At 31 Hill Street Adam is commissioned to make alterations for the interiors and for furnishings, alongside the construction of a three-storey, four-bay rear wing, which was to provide an additional third room at each level. At first floor this additional rear room was to house Hume’s great drawing room (Adam volume 50/25), the interiors for which survive intact and in situ. At the rear ground floor, both Bolton and King note surviving interiors Adam in design, but for which no extent drawings. The room contains screens articulated by columns at each end, and wall decorations which incorporate pilasters, friezes, arabesques and grotesques. Bolton also notes for this room a ceiling and chimneypiece both Adam in style. Bolton suggests the room may have been originally intended as a library. The second ground floor room retains a further ceiling, also likely Adam in design, ornamented with a simple composition of foliage and vine leaves which Bolton compares to a design for Shardeloes.

31 Hill Street retains a number of its Adam interiors, including ceilings, chimneypieces, friezes and wall ornamentation. Alterations to the property were made c1906, when it was remodelled for Charles Rube, and with a number of Adam-style additions introduced by the firm Hindley and Wilkinson. Alterations to the principal façade included a new entrance porch and bowed wrought iron balustrades at first floor. Inside extensive alterations were made to the hall and stairwell, with a new staircase replacing Adam’s. Adam’s staircase ceiling, (Adam volumes 52/89 and 14/48) however was retained. Hindley and Wilkinson are also thought to have executed the Adam-style ceiling visible in the first floor front room. The house, now 17 Hill Street, is currently used as offices.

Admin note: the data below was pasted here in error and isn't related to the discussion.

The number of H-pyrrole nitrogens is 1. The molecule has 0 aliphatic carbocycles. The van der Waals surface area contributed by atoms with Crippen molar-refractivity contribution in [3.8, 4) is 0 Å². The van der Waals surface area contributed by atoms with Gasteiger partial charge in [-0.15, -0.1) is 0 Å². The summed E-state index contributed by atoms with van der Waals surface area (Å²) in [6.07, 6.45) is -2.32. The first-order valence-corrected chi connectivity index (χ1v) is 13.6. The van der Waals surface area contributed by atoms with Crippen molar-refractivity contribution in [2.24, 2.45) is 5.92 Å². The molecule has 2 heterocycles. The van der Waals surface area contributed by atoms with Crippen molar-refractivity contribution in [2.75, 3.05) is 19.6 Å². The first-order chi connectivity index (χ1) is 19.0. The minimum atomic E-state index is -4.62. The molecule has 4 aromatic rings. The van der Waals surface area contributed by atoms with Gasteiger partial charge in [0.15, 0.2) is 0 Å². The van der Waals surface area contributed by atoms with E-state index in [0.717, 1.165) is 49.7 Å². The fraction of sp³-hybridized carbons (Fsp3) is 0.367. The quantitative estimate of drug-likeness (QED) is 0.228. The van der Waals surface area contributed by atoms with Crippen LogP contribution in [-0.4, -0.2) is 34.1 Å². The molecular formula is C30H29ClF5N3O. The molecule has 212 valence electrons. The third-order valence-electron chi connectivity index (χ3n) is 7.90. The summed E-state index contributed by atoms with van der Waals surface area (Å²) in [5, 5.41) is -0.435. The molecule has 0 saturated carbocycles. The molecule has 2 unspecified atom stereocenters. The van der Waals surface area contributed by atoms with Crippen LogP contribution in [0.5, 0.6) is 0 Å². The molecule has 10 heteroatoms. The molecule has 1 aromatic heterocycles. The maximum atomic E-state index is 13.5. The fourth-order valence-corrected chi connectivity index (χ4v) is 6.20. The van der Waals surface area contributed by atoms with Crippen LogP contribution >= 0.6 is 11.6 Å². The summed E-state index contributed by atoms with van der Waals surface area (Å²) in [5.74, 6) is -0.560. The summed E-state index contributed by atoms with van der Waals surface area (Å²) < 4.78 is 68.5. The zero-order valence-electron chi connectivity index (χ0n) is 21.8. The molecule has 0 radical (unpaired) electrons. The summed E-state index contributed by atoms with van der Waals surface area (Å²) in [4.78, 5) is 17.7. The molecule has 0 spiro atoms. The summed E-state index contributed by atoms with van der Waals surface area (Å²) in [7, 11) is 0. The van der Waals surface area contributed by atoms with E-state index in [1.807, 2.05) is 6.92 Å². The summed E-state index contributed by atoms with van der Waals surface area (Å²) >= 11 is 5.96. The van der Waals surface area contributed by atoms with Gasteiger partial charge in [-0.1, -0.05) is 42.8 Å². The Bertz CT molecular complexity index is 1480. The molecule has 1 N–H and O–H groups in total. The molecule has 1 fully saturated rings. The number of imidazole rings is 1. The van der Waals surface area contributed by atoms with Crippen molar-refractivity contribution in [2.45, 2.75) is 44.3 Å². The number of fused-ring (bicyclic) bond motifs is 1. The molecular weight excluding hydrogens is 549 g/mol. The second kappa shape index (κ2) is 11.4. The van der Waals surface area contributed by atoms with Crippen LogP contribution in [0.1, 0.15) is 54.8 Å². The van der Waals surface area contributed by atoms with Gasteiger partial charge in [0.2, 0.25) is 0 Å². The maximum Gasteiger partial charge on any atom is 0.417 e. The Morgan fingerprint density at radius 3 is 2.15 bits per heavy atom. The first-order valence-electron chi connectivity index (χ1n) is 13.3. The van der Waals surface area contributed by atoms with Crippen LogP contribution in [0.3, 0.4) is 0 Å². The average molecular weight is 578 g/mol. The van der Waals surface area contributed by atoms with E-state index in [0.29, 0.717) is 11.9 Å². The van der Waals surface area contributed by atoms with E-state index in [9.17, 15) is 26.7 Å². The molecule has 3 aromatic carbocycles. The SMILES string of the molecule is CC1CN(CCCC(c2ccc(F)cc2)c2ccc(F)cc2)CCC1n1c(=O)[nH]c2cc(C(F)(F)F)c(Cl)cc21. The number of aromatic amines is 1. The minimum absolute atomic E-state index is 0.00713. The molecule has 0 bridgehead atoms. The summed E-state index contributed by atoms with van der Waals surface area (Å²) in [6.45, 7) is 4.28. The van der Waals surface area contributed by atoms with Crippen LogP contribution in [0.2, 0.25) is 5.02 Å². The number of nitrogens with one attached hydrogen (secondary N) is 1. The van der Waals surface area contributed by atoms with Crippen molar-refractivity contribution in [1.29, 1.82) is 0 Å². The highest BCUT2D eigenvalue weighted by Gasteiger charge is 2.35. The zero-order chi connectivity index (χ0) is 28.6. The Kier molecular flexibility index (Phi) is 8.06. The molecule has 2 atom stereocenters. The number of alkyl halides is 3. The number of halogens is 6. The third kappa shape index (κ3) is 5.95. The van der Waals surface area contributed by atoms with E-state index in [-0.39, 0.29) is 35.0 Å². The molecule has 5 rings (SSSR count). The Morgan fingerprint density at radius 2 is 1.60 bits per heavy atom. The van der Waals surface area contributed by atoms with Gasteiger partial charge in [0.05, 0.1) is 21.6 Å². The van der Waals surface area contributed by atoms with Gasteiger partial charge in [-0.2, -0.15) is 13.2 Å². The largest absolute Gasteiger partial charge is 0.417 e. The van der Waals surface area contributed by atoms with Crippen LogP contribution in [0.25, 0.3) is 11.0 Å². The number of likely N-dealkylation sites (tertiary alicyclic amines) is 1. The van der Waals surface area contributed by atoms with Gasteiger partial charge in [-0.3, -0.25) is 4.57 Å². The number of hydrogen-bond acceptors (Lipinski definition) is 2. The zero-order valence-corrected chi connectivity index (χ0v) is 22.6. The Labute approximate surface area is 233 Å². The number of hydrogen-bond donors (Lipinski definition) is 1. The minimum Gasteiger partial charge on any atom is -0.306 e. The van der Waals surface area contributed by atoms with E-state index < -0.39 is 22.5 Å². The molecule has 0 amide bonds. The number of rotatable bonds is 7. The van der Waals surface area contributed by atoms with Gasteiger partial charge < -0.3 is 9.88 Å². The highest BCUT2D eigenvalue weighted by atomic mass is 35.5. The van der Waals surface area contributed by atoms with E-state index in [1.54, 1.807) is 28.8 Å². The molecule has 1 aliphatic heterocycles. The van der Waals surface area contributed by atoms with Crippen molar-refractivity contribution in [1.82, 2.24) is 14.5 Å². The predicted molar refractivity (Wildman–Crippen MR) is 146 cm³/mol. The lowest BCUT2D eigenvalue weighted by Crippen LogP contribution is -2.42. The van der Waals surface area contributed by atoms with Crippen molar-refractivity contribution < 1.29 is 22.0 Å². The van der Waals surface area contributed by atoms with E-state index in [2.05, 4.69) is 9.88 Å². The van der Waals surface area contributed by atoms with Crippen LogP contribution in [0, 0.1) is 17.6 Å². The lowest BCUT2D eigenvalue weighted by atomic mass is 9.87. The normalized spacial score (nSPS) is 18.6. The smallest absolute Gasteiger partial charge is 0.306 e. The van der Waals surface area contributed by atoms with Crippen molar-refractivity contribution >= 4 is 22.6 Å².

See also: Wormleybury, Hertfordshire

A.T. Bolton, ‘Town Houses of the late XVIII century, No. 17 Hill Street, W.’, Country Life, March 17 1917, pp. 2-6; A.T. Bolton, The architecture of Robert and James Adam, 1922, Volume II, Index pp. 40-41, 76; E. Harris, The Furniture of Robert Adam, 1963, pp.12, 25, 53, 85, 95-98; E. Harris, The Genius of Robert Adam: His interiors, 2001, pp. 9, 177, 177 n107; D. King, The complete works of Robert and James Adam & unbuilt Adam, 2001, Volume I, pp. 17, 24 303-304; S. Bradley & N. Pevsner, The Buildings of England, London 6: Westminster, 2005, pp.537-538; ‘Fairs News’ Antiques Magazine, 5 March, 2005, p. 30; F. Sands, Robert Adam's London, 2016, pp. 73-75; ‘Hume, Sir Abraham, ‘2nd Bt. (1749-1838), of Wormleybury, Herts.’ historyofparlimentonline.org; C. Lloyd ‘Sir Abraham Hume, 2nd Bt’ 2004, oxforddnb.com; ‘17 Hill Street, W.1’, historicengland.org.uk; nationaltrustcollections.org.uk / object / 436057; www.nationalgallery.org.uk / archive / record / NGA8 – Sir Abraham Hume correspondence, accessed May 2018

Anna McAlaney, 2018



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Contents of Hill Street, number 31 (later 17), London, designs for a rear elevation, interiors and furniture, for Sir Abraham Hume, 1778-1780 (64)